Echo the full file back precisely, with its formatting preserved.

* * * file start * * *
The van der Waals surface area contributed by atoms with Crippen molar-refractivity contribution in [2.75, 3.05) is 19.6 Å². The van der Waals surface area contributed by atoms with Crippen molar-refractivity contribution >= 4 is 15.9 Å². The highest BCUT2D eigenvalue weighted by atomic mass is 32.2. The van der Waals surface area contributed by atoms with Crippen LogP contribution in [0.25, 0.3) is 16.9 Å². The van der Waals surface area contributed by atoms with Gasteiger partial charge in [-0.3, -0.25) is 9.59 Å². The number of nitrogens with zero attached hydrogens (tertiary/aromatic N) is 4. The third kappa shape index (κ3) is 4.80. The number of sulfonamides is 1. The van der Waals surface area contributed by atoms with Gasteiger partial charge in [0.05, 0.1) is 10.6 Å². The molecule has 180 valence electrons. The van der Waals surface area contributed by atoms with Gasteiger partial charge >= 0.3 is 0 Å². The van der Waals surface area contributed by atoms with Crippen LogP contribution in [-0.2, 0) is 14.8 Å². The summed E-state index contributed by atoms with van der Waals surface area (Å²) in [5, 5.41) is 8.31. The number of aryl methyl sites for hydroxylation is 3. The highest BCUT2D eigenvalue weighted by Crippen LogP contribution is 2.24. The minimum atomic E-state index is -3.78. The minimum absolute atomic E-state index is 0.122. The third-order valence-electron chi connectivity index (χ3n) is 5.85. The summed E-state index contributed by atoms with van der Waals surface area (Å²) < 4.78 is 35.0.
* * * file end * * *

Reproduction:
The van der Waals surface area contributed by atoms with Crippen molar-refractivity contribution in [2.75, 3.05) is 19.6 Å². The van der Waals surface area contributed by atoms with Crippen molar-refractivity contribution >= 4 is 15.9 Å². The highest BCUT2D eigenvalue weighted by atomic mass is 32.2. The van der Waals surface area contributed by atoms with Crippen LogP contribution in [0.25, 0.3) is 16.9 Å². The van der Waals surface area contributed by atoms with Gasteiger partial charge in [-0.3, -0.25) is 9.59 Å². The number of nitrogens with zero attached hydrogens (tertiary/aromatic N) is 4. The third kappa shape index (κ3) is 4.80. The number of sulfonamides is 1. The van der Waals surface area contributed by atoms with Gasteiger partial charge in [0.05, 0.1) is 10.6 Å². The molecule has 180 valence electrons. The van der Waals surface area contributed by atoms with Gasteiger partial charge >= 0.3 is 0 Å². The van der Waals surface area contributed by atoms with Crippen LogP contribution in [-0.2, 0) is 14.8 Å². The summed E-state index contributed by atoms with van der Waals surface area (Å²) in [5, 5.41) is 8.31. The number of aryl methyl sites for hydroxylation is 3. The highest BCUT2D eigenvalue weighted by Crippen LogP contribution is 2.24. The minimum atomic E-state index is -3.78. The minimum absolute atomic E-state index is 0.122. The third-order valence-electron chi connectivity index (χ3n) is 5.85. The summed E-state index contributed by atoms with van der Waals surface area (Å²) < 4.78 is 35.0.